Job loss risk as consumers panic unnecessarily over West Point pilchard recall
Lucky Star is an unlucky victim, Shoprite also losing sales on unaffected batches
SA’s biggest-selling tinned pilchards brand, Lucky Star, is not part of the pilchards recall but mass consumer confusion has hit the company so hard that the jobs of its cannery employees could be on the line.
“We want to reassure the public that our products are indeed safe to consume,” said Zodwa Velleman, the Oceana Group’s regulatory and corporate affairs executive.
“It is important for consumers to know that the recalled product is restricted to a cannery not related to Lucky Star.
“Should the status quo remain or worsen, this could have an impact on job security and food security,” she told TimesLIVE.
“Lucky Star’s canneries in St Helena Bay and Laaiplek on the Cape west coast employ more than 2,500 workers.”
Uninformed and sceptical consumers are spreading incorrect information on social media that directly or indirectly implies that Lucky Star pilchards are not safe for consumption, said Velleman.
“The recall messaging did not list the affected brands upfront but referred to pilchards in the broader sense, with the affected products only listed towards the end — at which point consumers had already drawn their own conclusions in terms of the brands involved.”
Then came the department of basic education’s announcement that all pilchards are suspended from the national school nutrition menu, creating further doubt about the safety of all pilchard brands.
The brand clearly has a major consumer perception battle on its hands. Nesta Mphahlele summed it up when she responded to a tweet by a radio station about its surprise breakfast of Lucky Star pilchards, with this tweet: “Looks palatable, mara we afraid to buy, eat or even crave anything with tinfish.”
ONLY THESE CANS OF PILCHARDS ARE AFFECTED BY THE RECALL
There are 12 tinned pilchard products in the recall — all either Pilchards in Tomato Sauce or Pilchards in Chilli Sauce — and all with one of two codes printed on the top of the cans.
All the affected products were produced by West Point Processors of St Helena Bay.
An investigation by the National Regulator for Compulsory Specifications revealed that there was a problem with the canning process at one specific West Point Processors cannery in mid-2019.
During the sauce filling step, part of the processing machinery made a small incision — a cut or scratch — in two batches of cans, compromising the safety of the product, the NRCS told media on Tuesday.
The brands include four Shoprite group house brands, the Spar house brand, and West Point’s own labels. Crucially, only those with batch codes starting with ZST29 or ZSC29, printed on top of the tins, are part of the recall.
The brands are:
- Deep Catch
- Prime Ocean
- Shoprite Ritebrand
- Cape Point
- Checkers Housebrand
- U Brand
- West Point
- OK Housebrand
OTHER BATCHES AND BRANDS ARE SAFE TO CONSUME
The Shoprite Group has confirmed that many of its customers have returned tins which are not among the recall batch, as well as those of other brands, such as Lucky Star.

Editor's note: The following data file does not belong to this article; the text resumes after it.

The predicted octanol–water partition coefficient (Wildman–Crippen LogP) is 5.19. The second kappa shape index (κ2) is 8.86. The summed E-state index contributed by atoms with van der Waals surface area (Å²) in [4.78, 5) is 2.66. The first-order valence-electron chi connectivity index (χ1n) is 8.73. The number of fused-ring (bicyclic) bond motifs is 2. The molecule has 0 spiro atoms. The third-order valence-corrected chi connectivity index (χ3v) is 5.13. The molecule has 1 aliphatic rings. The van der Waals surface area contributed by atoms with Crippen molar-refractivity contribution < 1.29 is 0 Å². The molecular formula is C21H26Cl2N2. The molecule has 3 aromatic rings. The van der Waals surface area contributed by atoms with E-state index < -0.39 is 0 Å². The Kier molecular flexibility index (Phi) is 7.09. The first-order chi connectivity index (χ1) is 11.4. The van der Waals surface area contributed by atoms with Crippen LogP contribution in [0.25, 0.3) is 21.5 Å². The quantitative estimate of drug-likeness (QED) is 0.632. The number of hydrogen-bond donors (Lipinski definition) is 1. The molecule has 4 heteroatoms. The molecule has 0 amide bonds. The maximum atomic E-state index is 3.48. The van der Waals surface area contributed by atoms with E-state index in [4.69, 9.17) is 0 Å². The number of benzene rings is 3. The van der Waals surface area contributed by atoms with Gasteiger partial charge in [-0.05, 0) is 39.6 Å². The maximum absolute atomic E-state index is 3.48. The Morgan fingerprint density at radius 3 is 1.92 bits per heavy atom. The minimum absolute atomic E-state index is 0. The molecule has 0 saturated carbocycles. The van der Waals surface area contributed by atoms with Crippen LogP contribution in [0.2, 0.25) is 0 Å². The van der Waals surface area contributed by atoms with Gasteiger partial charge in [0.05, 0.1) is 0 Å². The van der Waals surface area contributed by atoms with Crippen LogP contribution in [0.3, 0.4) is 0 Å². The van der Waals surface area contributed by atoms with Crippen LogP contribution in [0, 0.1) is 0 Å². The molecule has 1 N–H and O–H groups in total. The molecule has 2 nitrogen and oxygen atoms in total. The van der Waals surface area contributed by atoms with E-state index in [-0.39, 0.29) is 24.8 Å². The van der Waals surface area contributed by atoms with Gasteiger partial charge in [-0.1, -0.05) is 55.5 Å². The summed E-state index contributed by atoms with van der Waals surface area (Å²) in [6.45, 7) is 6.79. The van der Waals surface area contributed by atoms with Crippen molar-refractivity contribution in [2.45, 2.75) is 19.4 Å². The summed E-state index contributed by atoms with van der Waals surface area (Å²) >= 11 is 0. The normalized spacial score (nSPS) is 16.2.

“Shoprite has thus guided their branches in identification of affected batches in an effort to assure customers of which products are unaffected, and we’ve been communicating with other suppliers of canned fish, especially Lucky Star, in an effort to assist queries from customers in terms of any quality shortcoming,” the retailer said.
So far, Shoprite has received six reported cases of illness from its customers, “all of which have not yet been substantiated by means of a link to the affected products and medical records”, the group said.
“Reports of illness are closely monitored as the safety of our customers is our first priority.”
Prof Lucia Anelich, who has a PhD in microbiology and is a specialist in food-borne diseases, explains that when cans are damaged during the filling process, microscopic holes — also called pinholes — can form in the cans, which is potentially very risky. The processing of canned fish is focused specifically on eliminating the micro-organism Clostridium botulinum, which produces the toxin botulin and when eaten, causes the disease called botulism, she said. “So when a can is damaged, this bacterium can enter the can through such pinholes from the external environment and produce the toxin, which can cause severe illness.”
Anelich stressed that food-borne botulism is extremely rare, but can be severe when contracted.
Symptoms included difficulty swallowing or speaking, facial weakness, blurred or double vision, trouble breathing, nausea, vomiting and abdominal cramps.
“With proper treatment, one can fully recover from botulism,” Anelich said.
Asked how many cans of the affected products the Shoprite group had sold at branches of its four supermarket brands before the recall was announced, the group said it was “not allowed” to divulge any figures “because of the communication with the National Regulator of Compulsory Specifications”.
As soon as Shoprite became aware of the defect, the group said, it placed a point-of-sale prohibition in its almost 3,000 branches in SA and 14 African countries to prohibit the selling of “possibly defective products”.
Asked what percentage of the sold, recalled stock has been returned to stores, Shoprite said that was difficult to confirm at this stage “as the returned products still need to be validated as being part of the affected stock”.